Deauville according to a European

This post is about what Deauville is not about. Why am I writing this? Because I was deeply disappointed. I had read several articles about things to do and see in the vincinity of Deauville. I had looked it up online. I had read all the articles and noted down what I really wanted to do.

From what I had read, I wanted to visit the monastery of Mont Saint Michel. It was supposed to be just a drive away. My ex-husband, Picasso, laughed at my plan over the phone. He told me the Mont Saint Michel was in Bretagne, whilst I was clearly heading towards Normandy. I still wouldn’t have it, him being my ex-husband and all. So I checked in with my trusted boyfriend, Wim. He performed a search on Google Maps and found that the Mont Saint Michel is at 350km from Deauville. That’s like going from one end of Belgium all the way to the other end, and then some. No no no, we would definitely not be going there.

But have no fear, I had other plans too. I wanted to go see the famous tapestry of Bayeux. It is still in France for the moment. Soon to be moved to the UK as promised by the French president Macron to seal the friendship with Britain. Or is it just to remind the people behind Brexit that they actually lost that battle?

I was particularly set on seeing this tapestry from the dark ages, from 1066 in fact. The real reason being that I have serious mommy issues. My mother, being a true Brit, always declared high and loud that Britain had never been invaded, and never lost a war. But what about the Romans then, I asked her as a little girl. What Romans, my mother had retorted. I reminded her of the Roman remains we had visited the previous summer in Bath. Upon which she just casually replied that the Romans were just visiting. Yes, seriously.


Here is some Post-Easter humor: “I don’t know where the eggs come from and I have no idea why I feel a compulsion to hide them.”

So you might understand my enthusiasm when I had discovered in a comic book of Suske & Wiske when I was only 12, that the French had invaded Britain in 1066 and won that battle. The Battle of Hastings became my ally forever. I love that little piece of history. I love the year 1066.

We happily jumped into our car one cloudy afternoon in Deauville, intent on going to see the tapestry of Bayeux. I typed in the address in my Sat Nav. And the GPS calculated it would take me one hour and a half. I stared at the Sat Nav dismayed. One hour and a half is the time it takes to drive from my home to the seaside. And I was already at the seaside. So why would I spend that time in my car? To see a tapestry? I’d be able to see it in much more detail online. So I declined, reluctantly.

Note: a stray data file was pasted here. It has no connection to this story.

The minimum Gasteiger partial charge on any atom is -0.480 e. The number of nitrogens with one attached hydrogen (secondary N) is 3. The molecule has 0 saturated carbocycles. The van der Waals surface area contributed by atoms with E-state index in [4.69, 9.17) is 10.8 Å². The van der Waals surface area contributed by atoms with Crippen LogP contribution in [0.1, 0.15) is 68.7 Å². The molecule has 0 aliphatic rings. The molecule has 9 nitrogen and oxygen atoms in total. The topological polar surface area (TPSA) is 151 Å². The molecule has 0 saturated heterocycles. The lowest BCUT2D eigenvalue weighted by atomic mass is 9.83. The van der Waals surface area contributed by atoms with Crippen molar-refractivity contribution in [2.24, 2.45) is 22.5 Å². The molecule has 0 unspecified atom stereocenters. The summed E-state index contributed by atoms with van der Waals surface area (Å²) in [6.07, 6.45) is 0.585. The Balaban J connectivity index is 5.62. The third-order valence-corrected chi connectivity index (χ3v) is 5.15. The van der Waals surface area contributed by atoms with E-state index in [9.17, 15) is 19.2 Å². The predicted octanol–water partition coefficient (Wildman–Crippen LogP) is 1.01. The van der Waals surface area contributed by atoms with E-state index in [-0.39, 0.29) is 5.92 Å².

Runner up on my list was to visit Omaha beach, see the sites of D-day, the memorials, the tanks, the bunkers… all of it. Same scenario as above. Same driving time. Hand palm this time, and deep sighs. We would be going nowhere this holiday. We would go to the beach each day. Drink champagne. Eat pancakes. Play beach volley and run around chasing each other in the sand.

I came to the conclusion that the wonderful articles I had read must have been written by Americans. Non-Europeans at the least. When I state that something is ‘nearby’, I really mean nearby. That’s like a 30 minute drive. If I say ‘it is just down the road’, then I really mean it is within 10 minutes walking distance. 350km or even 150km is not nearby. Driving for more than an hour to get somewhere is a long way. It is not right next door. Let’s get that straight. What was nearby was the fishermen’s town of Honfleur.

We found our own happy in Deauville. We spent intimate evenings walking in the fresh air along the boardwalk. We took our chance to play together, and to find ourselves inspired and boosted with clear new energy. Energy engenders action plans to put great ideas into use. That’s what Deauville was for us.

Maybe I am a pessimist. But I always manage to find my own ‘happy’ wherever I am.



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